Fr James “Jim” Goode, OFM, an internationally-known Black Catholic revivalist and activist, passed away on Friday morning at Mary Manning Walsh Nursing Home in New York City. He was 81 years old.
He was reported to have been gravely ill in January, but no specific cause of death has been announced as of Monday afternoon. His religious jurisdiction, the Franciscans’ Province of the Immaculate Conception, posted a tribute to his life and legacy on the day of his passing.
“We are sorry to inform you that our brother… passed to eternal life this morning,” the announcement reads.
“He is best remembered for his many years of service to the African-American community.”
Born in Roanoke, Virginia in 1940, Goode became a fixture of African-American Catholic culture after his ordination to the priesthood in 1972—hot on the heels of the beginnings of the Black Catholic Movement, which would bring Black spirituality more fully into the Black Catholic community.
Goode himself played a major role in that process, integrating the Black preaching idiom into his homiletic style and reportedly participating in the first-ever Black Catholic “revival” in the US, in Chicago in 1974.
He would later become known as the “Dean” of Black Catholic preachers and evangelists, and is said to have preached over 300 major events during his lifetime.
Goode was also well known for founding in 1989 the National Day of Prayer for the African-American Family, a yearly event held on the first Sunday of February, during Black History Month.
It is recognized and celebrated in Black Catholic communities around the country, and was accompanied by personal video messages from Goode beginning in 2008. Last year, the event was spearheaded by the Society of the Divine Word’s Bowman-Francis Ministry, and this year by the National Black Catholic Congress.
The event was also connected to two other ministries founded by Goode, including the Solid Ground Ministry—which closed upon his retirement last year—and the National Black Catholic Apostolate for Life, founded in 2002.
Goode’s work in the community for whole-life causes was celebrated both in and outside the Church. He was honored on the floor of the US House of Representatives in 2001 for his history-making cultural efforts, his ministry in San Francisco during the height of the HIV/AIDS epidemic, and his service in various civic positions—including the NYC school board, the San Francisco Housing Authority, and the city’s task forces on drug addiction as well as youth and family issues.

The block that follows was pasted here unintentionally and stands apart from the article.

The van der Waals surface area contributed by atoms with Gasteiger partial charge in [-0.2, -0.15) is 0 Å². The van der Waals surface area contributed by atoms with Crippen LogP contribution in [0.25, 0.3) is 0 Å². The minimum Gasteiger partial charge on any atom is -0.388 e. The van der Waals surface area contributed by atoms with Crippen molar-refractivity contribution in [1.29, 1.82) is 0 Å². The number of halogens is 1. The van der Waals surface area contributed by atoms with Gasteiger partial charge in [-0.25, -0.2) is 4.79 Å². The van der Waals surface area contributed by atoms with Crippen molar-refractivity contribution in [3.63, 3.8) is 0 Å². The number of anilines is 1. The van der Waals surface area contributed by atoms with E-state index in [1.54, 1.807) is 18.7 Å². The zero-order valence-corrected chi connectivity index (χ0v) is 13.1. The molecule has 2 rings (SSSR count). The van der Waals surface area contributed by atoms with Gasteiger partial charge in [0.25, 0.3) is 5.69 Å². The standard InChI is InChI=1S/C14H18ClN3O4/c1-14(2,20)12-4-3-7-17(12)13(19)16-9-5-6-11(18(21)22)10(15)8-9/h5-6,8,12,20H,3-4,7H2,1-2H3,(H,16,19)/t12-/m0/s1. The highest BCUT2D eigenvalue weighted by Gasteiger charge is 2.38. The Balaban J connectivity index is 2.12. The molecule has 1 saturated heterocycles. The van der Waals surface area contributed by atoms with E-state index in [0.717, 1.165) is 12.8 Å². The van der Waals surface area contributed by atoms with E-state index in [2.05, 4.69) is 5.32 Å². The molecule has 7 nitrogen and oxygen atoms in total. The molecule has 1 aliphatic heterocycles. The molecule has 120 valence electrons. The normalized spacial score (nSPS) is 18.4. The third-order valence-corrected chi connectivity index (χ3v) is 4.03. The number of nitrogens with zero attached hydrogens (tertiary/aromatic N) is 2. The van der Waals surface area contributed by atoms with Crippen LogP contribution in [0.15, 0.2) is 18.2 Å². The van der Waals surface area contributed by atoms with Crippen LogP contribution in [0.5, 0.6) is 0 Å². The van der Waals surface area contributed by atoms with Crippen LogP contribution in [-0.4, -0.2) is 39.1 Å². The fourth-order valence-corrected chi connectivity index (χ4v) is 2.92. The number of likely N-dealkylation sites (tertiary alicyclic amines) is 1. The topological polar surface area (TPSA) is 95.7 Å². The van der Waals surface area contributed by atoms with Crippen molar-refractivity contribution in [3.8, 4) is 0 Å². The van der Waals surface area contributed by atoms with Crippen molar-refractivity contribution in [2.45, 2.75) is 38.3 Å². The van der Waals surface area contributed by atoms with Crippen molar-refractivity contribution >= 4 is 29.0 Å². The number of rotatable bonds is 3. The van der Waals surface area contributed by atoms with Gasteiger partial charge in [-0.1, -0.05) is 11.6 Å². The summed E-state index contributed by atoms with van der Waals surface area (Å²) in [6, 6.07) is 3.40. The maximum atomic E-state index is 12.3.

“By God's grace and mercy and through [Goode's] gift of preaching and healing, thousands have come home to the Catholic faith,” Towns said.
“His motto: ‘Blessed assurance, Jesus is mine, and no matter how hard the task or how difficult the moment, I am ready to go in your name’.”
Goode also served a term as president of the National Black Catholic Clergy Caucus (NBCCC) and was a regular participant (and preacher) at the Black Catholic Joint Conference—a yearly gathering of Black priests, women religious, deacons and their wives, and seminarians.
“Goode has a dedicated record of activism, from holding a Black Catholic prayer march for jobs in front of the White House to the 1st Annual AIDS Summit for Black Catholics held in Brooklyn, as well as fair housing and drug abuse intervention activities,” added Leon Dixon, vice president for inclusion and human dignity at Saint Mary’s University of Minnesota.
“[These] altogether have earned him two Congressional Record Citations and the NBCCC Brother Joseph Davis Lifetime Achievement Award (1996 and 2002).”
Goode served in San Francisco as pastor of St Paul of the Shipwreck Catholic Church, one of the few Black parishes in the archdiocese, and in Brooklyn at Our Lady of Charity Catholic Church, where he was the founding pastor.
“We give thanks to God for his life and his legacy,” said Shaniqua Wilson, a New York-based Black Catholic artist and organizer, in a social media post announcing Goode’s passing.
“He was the architect of homiletics for the Black [Catholic] Church.”
Wilson also noted that Goode was a fourth-degree Knight of Peter Claver, the nation’s most historic Black Catholic fraternal order. His KPC council, #229 in New York, was named in his honor.
The Diocese of Brooklyn, which has lost a number of preeminent Black Catholic clergymen in recent months, announced Goode’s funeral details through its Black Catholic office—in which Goode once served as founding chairman.
A Mass of Christian Burial will be held at 11am ET on Saturday, March 12th at St Anthony of Padua Catholic Church in Manhattan, the home of the local Franciscan motherhouse.
The viewing will take place one hour beforehand, and interment will occur at a later date in Roanoke.
Nate Tinner-Williams is co-founder and editor of Black Catholic Messenger, a seminarian with the Josephites, and a ThM student with the Institute for Black Catholic Studies at Xavier University of Louisiana (XULA).